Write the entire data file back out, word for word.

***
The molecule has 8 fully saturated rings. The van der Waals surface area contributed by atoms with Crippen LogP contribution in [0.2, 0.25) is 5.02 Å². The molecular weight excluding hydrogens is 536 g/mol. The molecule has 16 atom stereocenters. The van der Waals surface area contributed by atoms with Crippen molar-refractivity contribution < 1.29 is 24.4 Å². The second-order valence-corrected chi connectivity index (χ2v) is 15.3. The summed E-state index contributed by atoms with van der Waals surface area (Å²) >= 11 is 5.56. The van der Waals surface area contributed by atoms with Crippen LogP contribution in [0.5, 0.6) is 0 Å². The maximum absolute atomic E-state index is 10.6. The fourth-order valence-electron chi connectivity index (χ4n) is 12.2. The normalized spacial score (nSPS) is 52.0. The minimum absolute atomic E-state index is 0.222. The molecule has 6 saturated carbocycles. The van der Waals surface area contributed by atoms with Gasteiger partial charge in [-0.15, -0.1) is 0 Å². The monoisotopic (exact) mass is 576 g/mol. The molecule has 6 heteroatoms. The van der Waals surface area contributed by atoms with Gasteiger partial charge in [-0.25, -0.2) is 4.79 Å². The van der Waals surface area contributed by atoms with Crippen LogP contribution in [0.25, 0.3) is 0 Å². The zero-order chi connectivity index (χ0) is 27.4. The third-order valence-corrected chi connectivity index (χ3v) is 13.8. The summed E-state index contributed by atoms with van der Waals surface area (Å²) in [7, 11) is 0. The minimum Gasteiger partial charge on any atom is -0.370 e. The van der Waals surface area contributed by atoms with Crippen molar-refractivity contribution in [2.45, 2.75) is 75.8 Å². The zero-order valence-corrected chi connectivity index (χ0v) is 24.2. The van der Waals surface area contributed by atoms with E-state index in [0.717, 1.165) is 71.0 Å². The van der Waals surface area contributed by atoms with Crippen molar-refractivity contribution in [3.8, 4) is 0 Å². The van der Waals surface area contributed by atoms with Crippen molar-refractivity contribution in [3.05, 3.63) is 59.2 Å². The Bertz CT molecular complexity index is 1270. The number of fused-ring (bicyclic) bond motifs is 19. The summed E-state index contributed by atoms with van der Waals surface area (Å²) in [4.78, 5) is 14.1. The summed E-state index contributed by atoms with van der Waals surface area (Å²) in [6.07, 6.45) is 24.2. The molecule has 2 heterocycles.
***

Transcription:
The molecule has 8 fully saturated rings. The van der Waals surface area contributed by atoms with Crippen LogP contribution in [0.2, 0.25) is 5.02 Å². The molecular weight excluding hydrogens is 536 g/mol. The molecule has 16 atom stereocenters. The van der Waals surface area contributed by atoms with Crippen molar-refractivity contribution < 1.29 is 24.4 Å². The second-order valence-corrected chi connectivity index (χ2v) is 15.3. The summed E-state index contributed by atoms with van der Waals surface area (Å²) >= 11 is 5.56. The van der Waals surface area contributed by atoms with Crippen LogP contribution in [0.5, 0.6) is 0 Å². The maximum absolute atomic E-state index is 10.6. The fourth-order valence-electron chi connectivity index (χ4n) is 12.2. The normalized spacial score (nSPS) is 52.0. The minimum absolute atomic E-state index is 0.222. The molecule has 6 saturated carbocycles. The van der Waals surface area contributed by atoms with Gasteiger partial charge in [-0.15, -0.1) is 0 Å². The monoisotopic (exact) mass is 576 g/mol. The molecule has 6 heteroatoms. The van der Waals surface area contributed by atoms with Gasteiger partial charge in [-0.25, -0.2) is 4.79 Å². The van der Waals surface area contributed by atoms with Crippen LogP contribution in [0.25, 0.3) is 0 Å². The zero-order chi connectivity index (χ0) is 27.4. The third-order valence-corrected chi connectivity index (χ3v) is 13.8. The summed E-state index contributed by atoms with van der Waals surface area (Å²) in [7, 11) is 0. The minimum Gasteiger partial charge on any atom is -0.370 e. The van der Waals surface area contributed by atoms with Crippen molar-refractivity contribution in [2.45, 2.75) is 75.8 Å². The zero-order valence-corrected chi connectivity index (χ0v) is 24.2. The van der Waals surface area contributed by atoms with E-state index in [0.717, 1.165) is 71.0 Å². The van der Waals surface area contributed by atoms with Crippen molar-refractivity contribution in [3.8, 4) is 0 Å². The van der Waals surface area contributed by atoms with Crippen molar-refractivity contribution in [3.05, 3.63) is 59.2 Å². The Bertz CT molecular complexity index is 1270. The number of fused-ring (bicyclic) bond motifs is 19. The summed E-state index contributed by atoms with van der Waals surface area (Å²) in [4.78, 5) is 14.1. The summed E-state index contributed by atoms with van der Waals surface area (Å²) in [6.07, 6.45) is 24.2. The molecule has 2 heterocycles.